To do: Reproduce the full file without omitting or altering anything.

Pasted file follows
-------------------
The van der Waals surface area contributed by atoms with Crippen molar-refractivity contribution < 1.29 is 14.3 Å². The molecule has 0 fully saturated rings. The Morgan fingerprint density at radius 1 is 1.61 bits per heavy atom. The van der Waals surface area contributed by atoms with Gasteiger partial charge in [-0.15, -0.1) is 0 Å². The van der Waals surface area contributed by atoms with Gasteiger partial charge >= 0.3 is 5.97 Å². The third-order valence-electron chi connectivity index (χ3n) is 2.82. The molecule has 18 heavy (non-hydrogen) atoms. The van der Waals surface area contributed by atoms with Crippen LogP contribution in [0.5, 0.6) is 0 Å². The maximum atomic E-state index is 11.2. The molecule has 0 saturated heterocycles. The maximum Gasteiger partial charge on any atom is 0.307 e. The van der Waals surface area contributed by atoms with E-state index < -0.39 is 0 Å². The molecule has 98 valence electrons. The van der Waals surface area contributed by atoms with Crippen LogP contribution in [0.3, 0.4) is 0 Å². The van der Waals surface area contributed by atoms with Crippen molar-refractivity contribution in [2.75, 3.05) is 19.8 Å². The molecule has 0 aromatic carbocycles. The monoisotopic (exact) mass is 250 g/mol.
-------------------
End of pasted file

The van der Waals surface area contributed by atoms with Crippen molar-refractivity contribution < 1.29 is 14.3 Å². The molecule has 0 fully saturated rings. The Morgan fingerprint density at radius 1 is 1.61 bits per heavy atom. The van der Waals surface area contributed by atoms with Gasteiger partial charge in [-0.15, -0.1) is 0 Å². The van der Waals surface area contributed by atoms with Gasteiger partial charge >= 0.3 is 5.97 Å². The third-order valence-electron chi connectivity index (χ3n) is 2.82. The molecule has 18 heavy (non-hydrogen) atoms. The van der Waals surface area contributed by atoms with Crippen LogP contribution in [0.5, 0.6) is 0 Å². The maximum atomic E-state index is 11.2. The molecule has 0 saturated heterocycles. The maximum Gasteiger partial charge on any atom is 0.307 e. The van der Waals surface area contributed by atoms with E-state index < -0.39 is 0 Å². The molecule has 98 valence electrons. The van der Waals surface area contributed by atoms with Crippen LogP contribution in [0.3, 0.4) is 0 Å². The van der Waals surface area contributed by atoms with Crippen molar-refractivity contribution in [2.75, 3.05) is 19.8 Å². The molecule has 0 aromatic carbocycles. The monoisotopic (exact) mass is 250 g/mol.